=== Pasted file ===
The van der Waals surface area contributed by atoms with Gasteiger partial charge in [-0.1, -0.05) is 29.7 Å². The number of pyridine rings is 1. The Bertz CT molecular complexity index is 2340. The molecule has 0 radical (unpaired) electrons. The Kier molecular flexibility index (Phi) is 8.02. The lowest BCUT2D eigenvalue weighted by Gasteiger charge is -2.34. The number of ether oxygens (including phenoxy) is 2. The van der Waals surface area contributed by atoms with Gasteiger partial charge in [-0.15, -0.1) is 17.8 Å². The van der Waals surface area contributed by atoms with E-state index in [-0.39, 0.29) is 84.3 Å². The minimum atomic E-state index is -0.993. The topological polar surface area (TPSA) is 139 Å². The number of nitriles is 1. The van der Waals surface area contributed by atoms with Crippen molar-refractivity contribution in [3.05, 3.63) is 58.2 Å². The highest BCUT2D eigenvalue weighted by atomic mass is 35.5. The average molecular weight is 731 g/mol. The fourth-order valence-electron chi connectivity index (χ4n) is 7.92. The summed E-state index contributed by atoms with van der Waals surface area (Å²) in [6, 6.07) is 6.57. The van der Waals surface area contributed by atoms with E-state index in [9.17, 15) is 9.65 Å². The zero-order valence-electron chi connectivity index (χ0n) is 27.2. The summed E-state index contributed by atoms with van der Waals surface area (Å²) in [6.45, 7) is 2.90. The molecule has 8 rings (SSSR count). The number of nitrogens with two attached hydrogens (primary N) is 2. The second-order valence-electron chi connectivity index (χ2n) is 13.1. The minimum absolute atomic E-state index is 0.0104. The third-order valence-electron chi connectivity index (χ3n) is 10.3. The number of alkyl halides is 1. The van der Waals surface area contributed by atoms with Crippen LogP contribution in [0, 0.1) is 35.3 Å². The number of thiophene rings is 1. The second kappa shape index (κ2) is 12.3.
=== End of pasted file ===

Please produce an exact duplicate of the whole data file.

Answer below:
The van der Waals surface area contributed by atoms with Gasteiger partial charge in [-0.1, -0.05) is 29.7 Å². The number of pyridine rings is 1. The Bertz CT molecular complexity index is 2340. The molecule has 0 radical (unpaired) electrons. The Kier molecular flexibility index (Phi) is 8.02. The lowest BCUT2D eigenvalue weighted by Gasteiger charge is -2.34. The number of ether oxygens (including phenoxy) is 2. The van der Waals surface area contributed by atoms with Gasteiger partial charge in [-0.15, -0.1) is 17.8 Å². The van der Waals surface area contributed by atoms with E-state index in [-0.39, 0.29) is 84.3 Å². The minimum atomic E-state index is -0.993. The topological polar surface area (TPSA) is 139 Å². The number of nitriles is 1. The van der Waals surface area contributed by atoms with Crippen molar-refractivity contribution in [3.05, 3.63) is 58.2 Å². The highest BCUT2D eigenvalue weighted by atomic mass is 35.5. The average molecular weight is 731 g/mol. The fourth-order valence-electron chi connectivity index (χ4n) is 7.92. The summed E-state index contributed by atoms with van der Waals surface area (Å²) in [6, 6.07) is 6.57. The van der Waals surface area contributed by atoms with E-state index in [9.17, 15) is 9.65 Å². The zero-order valence-electron chi connectivity index (χ0n) is 27.2. The summed E-state index contributed by atoms with van der Waals surface area (Å²) in [6.45, 7) is 2.90. The molecule has 8 rings (SSSR count). The number of nitrogens with two attached hydrogens (primary N) is 2. The second-order valence-electron chi connectivity index (χ2n) is 13.1. The minimum absolute atomic E-state index is 0.0104. The third-order valence-electron chi connectivity index (χ3n) is 10.3. The number of alkyl halides is 1. The van der Waals surface area contributed by atoms with Crippen LogP contribution in [0, 0.1) is 35.3 Å². The number of thiophene rings is 1. The second kappa shape index (κ2) is 12.3.